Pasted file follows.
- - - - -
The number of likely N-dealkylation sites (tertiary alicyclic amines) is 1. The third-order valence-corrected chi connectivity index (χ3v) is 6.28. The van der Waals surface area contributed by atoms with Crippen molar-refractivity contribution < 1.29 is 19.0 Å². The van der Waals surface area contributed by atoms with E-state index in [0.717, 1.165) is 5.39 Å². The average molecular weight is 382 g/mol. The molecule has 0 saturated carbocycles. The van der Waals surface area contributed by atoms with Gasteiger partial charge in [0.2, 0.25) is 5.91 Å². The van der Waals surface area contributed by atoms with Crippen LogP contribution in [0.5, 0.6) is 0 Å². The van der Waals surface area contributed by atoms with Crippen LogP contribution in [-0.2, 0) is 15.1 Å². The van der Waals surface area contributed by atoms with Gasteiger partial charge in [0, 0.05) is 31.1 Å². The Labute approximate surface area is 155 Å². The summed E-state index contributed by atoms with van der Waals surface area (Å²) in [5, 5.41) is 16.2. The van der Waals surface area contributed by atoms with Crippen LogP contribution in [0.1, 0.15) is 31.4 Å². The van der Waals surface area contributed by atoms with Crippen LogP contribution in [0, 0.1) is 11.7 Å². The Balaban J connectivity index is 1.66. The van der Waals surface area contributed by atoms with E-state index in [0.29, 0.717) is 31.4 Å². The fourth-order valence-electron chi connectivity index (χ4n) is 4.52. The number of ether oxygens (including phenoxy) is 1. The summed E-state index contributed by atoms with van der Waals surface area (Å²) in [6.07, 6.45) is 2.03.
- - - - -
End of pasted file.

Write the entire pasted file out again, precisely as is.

The number of likely N-dealkylation sites (tertiary alicyclic amines) is 1. The third-order valence-corrected chi connectivity index (χ3v) is 6.28. The van der Waals surface area contributed by atoms with Crippen molar-refractivity contribution < 1.29 is 19.0 Å². The van der Waals surface area contributed by atoms with E-state index in [0.717, 1.165) is 5.39 Å². The average molecular weight is 382 g/mol. The molecule has 0 saturated carbocycles. The van der Waals surface area contributed by atoms with Gasteiger partial charge in [0.2, 0.25) is 5.91 Å². The van der Waals surface area contributed by atoms with Crippen LogP contribution in [0.5, 0.6) is 0 Å². The van der Waals surface area contributed by atoms with Crippen LogP contribution in [-0.2, 0) is 15.1 Å². The van der Waals surface area contributed by atoms with Gasteiger partial charge in [0, 0.05) is 31.1 Å². The Labute approximate surface area is 155 Å². The summed E-state index contributed by atoms with van der Waals surface area (Å²) in [5, 5.41) is 16.2. The van der Waals surface area contributed by atoms with Crippen LogP contribution in [0.1, 0.15) is 31.4 Å². The van der Waals surface area contributed by atoms with Crippen LogP contribution in [0, 0.1) is 11.7 Å². The Balaban J connectivity index is 1.66. The van der Waals surface area contributed by atoms with E-state index in [0.29, 0.717) is 31.4 Å². The fourth-order valence-electron chi connectivity index (χ4n) is 4.52. The number of ether oxygens (including phenoxy) is 1. The summed E-state index contributed by atoms with van der Waals surface area (Å²) in [6.07, 6.45) is 2.03.